On October 14th Peter Read sent me the results of the local search, which cost £203. This covered all sorts of stuff but there were no major surprises. It did reveal that the property was affected by a 1981 East Herts District Council Tree Preservation Order and he asked the sellers solicitors to provide a copy. For some reason this took a while but on November 4th Peter sent me a copy of the TPO. I was expecting it to list a few specific trees and was surprised to discover that it is actually a blanket order covering a large part of Ware Park, including the vast majority of the land I was buying. This seemed like it might be a serious problem but there appeared to be a get-out clause which stated that the order would not apply to work carried out in accordance with a plan of operations approved by the Forestry Comission. Still, I wanted to seek advice on the matter so I made some phone calls. First I spoke to Malcolm Amey, the East Herts District Council Arboricultural Officer, who said that blanket TPOs are not generally used now and that the existing one (which he referred to as TPO 216) was not intended to stand in the way of good woodland management practices. He also said that it only applies to trees that were growing at the time the order was made, which means trees less than 30 years old (such as the numerous young sycamores) are not covered. Next I spoke to Alastair Stirling, one of the woodland officers from the Forestry Commission East of England regional team. He had some helpful advice and again said that the TPO should not be used to prevent good management. Finally I spoke to Crispin Golding of UPM Tilhill who echoed Alastair’s advice and convinced me to proceed regardless of the order.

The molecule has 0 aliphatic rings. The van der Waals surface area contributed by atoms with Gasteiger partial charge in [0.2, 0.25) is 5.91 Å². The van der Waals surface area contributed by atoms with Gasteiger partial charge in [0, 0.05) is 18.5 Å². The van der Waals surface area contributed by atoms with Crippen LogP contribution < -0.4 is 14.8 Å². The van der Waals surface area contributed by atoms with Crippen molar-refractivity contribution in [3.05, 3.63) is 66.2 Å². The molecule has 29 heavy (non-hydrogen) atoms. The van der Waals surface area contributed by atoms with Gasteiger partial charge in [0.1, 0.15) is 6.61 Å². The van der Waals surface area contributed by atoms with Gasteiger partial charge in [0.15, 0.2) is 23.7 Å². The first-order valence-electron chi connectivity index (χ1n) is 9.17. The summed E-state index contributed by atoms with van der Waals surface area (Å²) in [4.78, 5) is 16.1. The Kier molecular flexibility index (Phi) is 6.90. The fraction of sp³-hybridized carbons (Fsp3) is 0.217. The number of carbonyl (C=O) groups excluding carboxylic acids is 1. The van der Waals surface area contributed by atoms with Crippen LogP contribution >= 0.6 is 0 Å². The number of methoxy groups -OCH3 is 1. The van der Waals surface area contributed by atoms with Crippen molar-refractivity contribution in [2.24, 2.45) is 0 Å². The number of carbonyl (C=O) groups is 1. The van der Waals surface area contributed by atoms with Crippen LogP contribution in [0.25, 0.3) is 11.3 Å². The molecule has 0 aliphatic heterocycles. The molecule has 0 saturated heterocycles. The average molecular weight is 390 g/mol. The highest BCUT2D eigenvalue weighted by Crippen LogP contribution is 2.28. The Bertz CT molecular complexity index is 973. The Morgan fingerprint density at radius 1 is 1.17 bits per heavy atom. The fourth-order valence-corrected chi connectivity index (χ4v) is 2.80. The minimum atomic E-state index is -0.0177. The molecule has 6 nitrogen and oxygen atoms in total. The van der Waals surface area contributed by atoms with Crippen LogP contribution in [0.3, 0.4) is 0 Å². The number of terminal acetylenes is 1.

So finally everything seemed good to go. My mother and I signed the contract and the transfer deed and posted them off to Read Cooper. It took a few weeks for the vendor’s solicitor to gather signatures on the transfer deed because there were three registered owners on the title and they didn’t all live at the same address, but on November 29th I finally got an email from Read Cooper saying that we were ready to proceed. The following day I went to my bank to transfer the amount required for completion and on December 1st 2011, four and a half months after first going to view it, I got an email confirming that my mother and I were the new owners of Ware Park Wood!

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3 responses to “Clinching the Deal

  1. Ian, how exciting to own your own wood! In your blog piece, you don’t mention much about your motivations and future hopes for the place, I am curious to know why you got the land and what your plans with it are! Wishing you a great New 2012, Verusca x

    • Hi Verusca, my first post dealt a bit with why I was attracted to owning woodland, and it seemed like it would be a good way to invest some money. As to my plans, I have ideas but I need to do a lot of research in order to develop an appropriate management plan. I will be starting in earnest early in the New Year and will documenting my progress.

  2. on my birthday ! no less, glad to read your telling of it all….sounds like our current use protections for managing under good forestry practices, and taxed at a better rate…hope you can find something similar:) many congrats to your mom as well:)